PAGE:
Tuesday, January 27, 2009

Beware of Biologists Bearing Results

This "revolutionary" result about genes and behavior is, I think, an example of reporters being insufficiently skeptical of professorial hype.

"Some of the things we find are frankly bizarre," said Nicholas Christakis of Harvard University in Massachusetts, who helped conduct the study.

"We find that how interconnected your friends are depends on your genes. Some people have four friends who know each other and some people have four friends who don't know each other. Whether Dick and Harry know each other depends on Tom's genes," Christakis said in a telephone interview.


One surprising finding is that an individual's genetic makeup can influence the behavior of others, Fowler said: "My genes can influence the probability that two of my friends will become friends of each other."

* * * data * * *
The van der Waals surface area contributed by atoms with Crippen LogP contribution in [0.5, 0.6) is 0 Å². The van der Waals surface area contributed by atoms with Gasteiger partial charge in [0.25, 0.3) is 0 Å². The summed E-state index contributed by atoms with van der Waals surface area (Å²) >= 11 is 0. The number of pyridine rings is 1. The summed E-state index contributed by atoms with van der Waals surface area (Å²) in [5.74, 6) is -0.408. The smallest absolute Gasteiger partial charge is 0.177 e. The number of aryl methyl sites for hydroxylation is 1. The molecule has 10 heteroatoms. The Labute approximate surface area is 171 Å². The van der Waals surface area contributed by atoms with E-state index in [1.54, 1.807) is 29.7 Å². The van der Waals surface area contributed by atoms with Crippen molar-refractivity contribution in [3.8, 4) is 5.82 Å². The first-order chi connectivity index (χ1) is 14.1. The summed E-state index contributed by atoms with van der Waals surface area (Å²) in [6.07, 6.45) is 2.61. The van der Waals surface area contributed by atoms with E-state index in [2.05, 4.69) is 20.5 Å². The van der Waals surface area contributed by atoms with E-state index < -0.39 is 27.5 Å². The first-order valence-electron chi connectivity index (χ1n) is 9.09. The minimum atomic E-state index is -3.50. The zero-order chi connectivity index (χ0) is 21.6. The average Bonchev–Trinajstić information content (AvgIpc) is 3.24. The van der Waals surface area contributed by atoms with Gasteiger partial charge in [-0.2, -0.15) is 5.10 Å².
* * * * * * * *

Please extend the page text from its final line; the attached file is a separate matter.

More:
It's only bizarre if you say it like that. Genes determine personality (at least to some extent), personality determines whether you have friends that would like one another. Some people have much more heterogeneous tastes in people than others. Yes, this poses certain problems for naive applications of network theory to human interactions, but that's only radical if you're a naive network theorist.

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